Gap widening as money does the talking

 

Emmet Malone previews the season ahead and after a good short think predicts Chelsea will again lift the title and says the battle for relegation may well be fought out between the Ws of the top flight

Money, they sing, makes the world go round but in football it calls a rather different tune with cash meaning points which, in turn we all know, mean prizes. So, it is no great coincidence that Chelsea, where there was an almost embarrassing amount of roubles to play with last season, were also rewriting the record books as they strolled to their first title in half a century.

Little has changed since so if you're looking for a rough guide to the top end of the table come the middle of May, take a tip, just look at how they lined up at the start of this summer.

Liverpool, to be fair, may not require the intervention of the European Court of Justice to get into the Champions League again next year but as for the destination of the English game's most coveted piece of silverware? Anywhere other than Stamford Bridge would be a major shock.

Neither Chelsea nor their closest rivals for this year's title, Arsenal, looked particularly impressive when they met last Sunday but neither coach will have been especially bothered afterwards.

Arsenal look to be the one team with the quality in their first 11 to really rival the defending champions but Arsene Wenger clearly does not have anything like the depth to fall back on that Jose Mourinho enjoys. Nor has he been nearly as successful as the Portuguese over the summer in broadening his options. Alexander Hleb, the Belarus international midfielder may have had a fine pre-season but Wenger's other main targets eluded him while Asier Del Horno, Shaun Wright-Phillips and Hernan Crespo all improve the squad that rather easily secured the Premiership title last season.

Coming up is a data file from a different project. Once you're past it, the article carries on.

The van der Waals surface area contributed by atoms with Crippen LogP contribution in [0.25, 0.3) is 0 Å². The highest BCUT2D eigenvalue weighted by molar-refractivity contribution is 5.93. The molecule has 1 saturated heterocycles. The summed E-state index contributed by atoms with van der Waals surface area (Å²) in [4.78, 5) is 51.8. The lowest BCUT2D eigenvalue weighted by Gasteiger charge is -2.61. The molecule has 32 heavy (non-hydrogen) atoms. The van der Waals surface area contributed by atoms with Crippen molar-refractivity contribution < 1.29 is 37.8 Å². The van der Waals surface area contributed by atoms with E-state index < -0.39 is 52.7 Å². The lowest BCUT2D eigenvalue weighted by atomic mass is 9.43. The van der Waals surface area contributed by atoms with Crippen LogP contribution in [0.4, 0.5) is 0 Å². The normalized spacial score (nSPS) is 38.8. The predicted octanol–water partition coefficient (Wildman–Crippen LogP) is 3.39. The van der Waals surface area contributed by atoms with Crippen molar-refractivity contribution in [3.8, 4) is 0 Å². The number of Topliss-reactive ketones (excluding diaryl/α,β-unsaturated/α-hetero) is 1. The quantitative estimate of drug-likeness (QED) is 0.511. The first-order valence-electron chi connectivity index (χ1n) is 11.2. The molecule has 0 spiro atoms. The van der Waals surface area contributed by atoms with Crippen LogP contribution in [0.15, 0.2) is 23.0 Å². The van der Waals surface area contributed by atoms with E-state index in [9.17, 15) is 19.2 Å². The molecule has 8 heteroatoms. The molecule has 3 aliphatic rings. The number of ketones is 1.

If there is problem around Stamford Bridge it would appear to be a growing arrogance at every level of the club.

Mourinho's own expressions of self-belief and confidence in this team can be taken as part of the ongoing psychological warfare he is embroiled in with Wenger and Alex Ferguson. But when the chief executive, Peter Kenyon, starts talking about the champions coming from a group of one and the skipper, John Terry, observes that going through the season without losing a game is now the objective, it's hard to resist the suspicion that some sort of banana skin lies just around the corner.

Mourinho himself made a point of observing that "total domination" is impossible these days but with the money that has been spent there is little doubt that his employer expects something approaching it. The reality is that failing to win the league would now be considered a disappointment while the Champions League is likely to provide this year's barometer of continuing progress.

For Ferguson, meanwhile, the aim will be to at least improve on last year's showing when United finished 18 points adrift of Chelsea and six behind Arsenal. Against the background of the Glazier takeover, the failure to add substantially to last year's panel and the time it took even to get one of the team's existing stars, Rio Ferdinand, to sign his new contract, just holding its own would look like a testing enough target for the world's biggest club.